What would you expect from a drug costing $250,000 in year one of treatment and then $12,500 a month?
My reaction would be “amazing results.” But for a drug you know well from television advertising, that is not the case … depending on your perspective.
In clinical trials this drug extended life by an average of 90 days. In some uses of the drug it was 6-9 months.
One national health plan in another country has decided the cost is too high and will not pay for the drug.
There are some difficult questions here.
Who decides whether society should carry the cost of such medication? Who decides if such limited incremental value is sufficient to warrant approval of such a drug? Why should such a drug be heavily promoted to the public?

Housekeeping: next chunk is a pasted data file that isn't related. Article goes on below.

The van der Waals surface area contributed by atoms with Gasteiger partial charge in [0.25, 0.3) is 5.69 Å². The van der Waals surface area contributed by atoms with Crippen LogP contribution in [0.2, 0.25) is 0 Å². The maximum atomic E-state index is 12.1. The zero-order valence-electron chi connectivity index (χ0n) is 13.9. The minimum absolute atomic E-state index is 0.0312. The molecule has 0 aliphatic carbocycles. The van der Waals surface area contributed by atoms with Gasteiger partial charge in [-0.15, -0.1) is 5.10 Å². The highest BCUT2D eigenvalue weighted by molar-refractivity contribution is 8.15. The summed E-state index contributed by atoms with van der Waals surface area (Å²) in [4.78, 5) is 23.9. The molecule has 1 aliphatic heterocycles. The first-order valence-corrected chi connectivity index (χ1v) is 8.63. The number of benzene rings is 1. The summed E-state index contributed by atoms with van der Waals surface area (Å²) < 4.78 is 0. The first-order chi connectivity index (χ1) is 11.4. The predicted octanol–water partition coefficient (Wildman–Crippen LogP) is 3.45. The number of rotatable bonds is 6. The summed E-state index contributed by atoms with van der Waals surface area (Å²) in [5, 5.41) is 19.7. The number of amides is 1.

Clearly few patients can pay out-of-pocket for such a drug. How does society advocate for these patients, if it should? Many patients using this drug welcome the extra time it provides them (some noting that assume quality of life as well).
Do these types of drugs, many of which are heavily promoted to the public, deserve a blank check? These are the questions that every single-payer system of health care struggles with. The United States would be no different, but you rarely hear that discussion included in the rhetoric.